Paradise Lost is also notable for its technical aspects. In a preface to the poem, Milton wrote an a "defense" for his insistence on writing his poem in unrhymed iambic pentameter, which he called "blank verse," a form that had fallen out of favor since the time of Shakespeare and the Jacobean playwrights such as Ben Jonson. Milton himself wrote that he felt that these earlier poetic traditions, which can trace their roots well into the medieval period of English literature, were more compelling than the largely European-influenced poetry of flowery rhyme and rhythm that had become popular in his age (and would continue to be the dominant form of English poetry for another two hundred years).
Milton's choice of style for his late epics is curious, especially considering his earlier admiration for and imitation of Petrarch, Dante, and Ovid. Yet, as an old man, Milton turned towards a densely philosophical style of writing, influenced by the dialogues of Plato which in his later life he turned to almost to the exclusion of everything else, with the notable exception of the Book of Revelations, which the aged Milton prized as the highest achievement in all of literature. Milton's late, "grand style" which found its full expression in Paradise Lost and its sequel Paradise Regained, is clearly influenced by the language of the Bible, and particularly Revelations and the Psalms, both of which Milton could read, before his blindness, in the original. The epic shape of his late poems, and their concern with a concept as grand as the existence of good and evil, is clearly also influenced by his extensive reading of idealist philosophy.
Milton's style and subject matter would have an immense influence on succeeding generations of poets. Among his immediate contemporaries, Lady Hutchinson would publish an epic on the subject of good and evil explicitly modeled on Milton entitled Order and Disorder in 1679; and the noted poet John Dryden would publish a libretto, The State of Innocence and the Fall of Man, in 1677. Paradise Lost and its immediate successors would themselves become some of the most widely read works of English literature well into the Romantic period, and Milton's influence on the Romantics, particularly on Percy and Mary Shelley and John Keats, is notable even more than a hundred years after his death.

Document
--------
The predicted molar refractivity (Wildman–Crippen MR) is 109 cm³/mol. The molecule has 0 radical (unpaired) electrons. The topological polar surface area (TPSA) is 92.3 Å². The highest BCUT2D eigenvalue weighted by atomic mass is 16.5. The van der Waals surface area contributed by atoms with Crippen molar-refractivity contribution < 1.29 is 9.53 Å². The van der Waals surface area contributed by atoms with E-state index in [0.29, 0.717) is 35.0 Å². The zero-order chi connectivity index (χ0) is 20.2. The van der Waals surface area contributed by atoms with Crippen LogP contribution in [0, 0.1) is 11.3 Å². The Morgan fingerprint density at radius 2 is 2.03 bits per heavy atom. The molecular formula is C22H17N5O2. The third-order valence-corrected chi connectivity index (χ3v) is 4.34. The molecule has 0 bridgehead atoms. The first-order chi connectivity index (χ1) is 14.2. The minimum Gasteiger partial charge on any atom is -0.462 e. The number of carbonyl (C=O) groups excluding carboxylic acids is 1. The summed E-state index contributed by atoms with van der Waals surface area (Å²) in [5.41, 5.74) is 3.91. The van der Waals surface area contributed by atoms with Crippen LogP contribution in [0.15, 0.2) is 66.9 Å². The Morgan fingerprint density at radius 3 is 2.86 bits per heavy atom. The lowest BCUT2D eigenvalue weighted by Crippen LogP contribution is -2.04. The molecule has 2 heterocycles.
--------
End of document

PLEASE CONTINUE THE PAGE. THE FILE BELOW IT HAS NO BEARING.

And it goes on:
Keats regarded Milton's style as a "beautiful and grand curiosity," echoing the reaction that many readers would have as the excitement over Milton's poetry distilled into serious contemplation. The Victorians of the late nineteenth century, particularly George Eliot and Thomas Hardy, would continue to hold Milton in high esteem; but by the early twentieth century a critical backlash against Milton moved into full swing. Ezra Pound and T.S. Eliot, two of the most prominent poets of modernism, would point out that despite his undeniable gifts, Milton would sometimes write sentences so convoluted as to be indecipherable. A famous example, quoted by Eliot in an essay on Milton, is drawn from Book V of Paradise Lost, in a long speech from Satan where either an adjective or a verb is pushed to the end of nearly every line:
The reader, Eliot argues, has no idea a question is even being asked until bumping into the question mark. However, if one can forgive Milton his occasionally incomprehensible syntax, there is little doubt that he is a remarkable poet whose legacy has affected not only poetry, but the English language itself. Words which Milton coined in his epics that have found their way into the language include: dreary, pandæmonium, acclaim, rebuff, self-esteem, unaided, impassive, enslaved, jubilant, serried, solaced, and satanic.
More recently, there has been renewed interest in the poet's greatest work following the publication of Philip Pullman's His Dark Materials trilogy, which is heavily based on Paradise Lost.
All links retrieved October 28, 2014.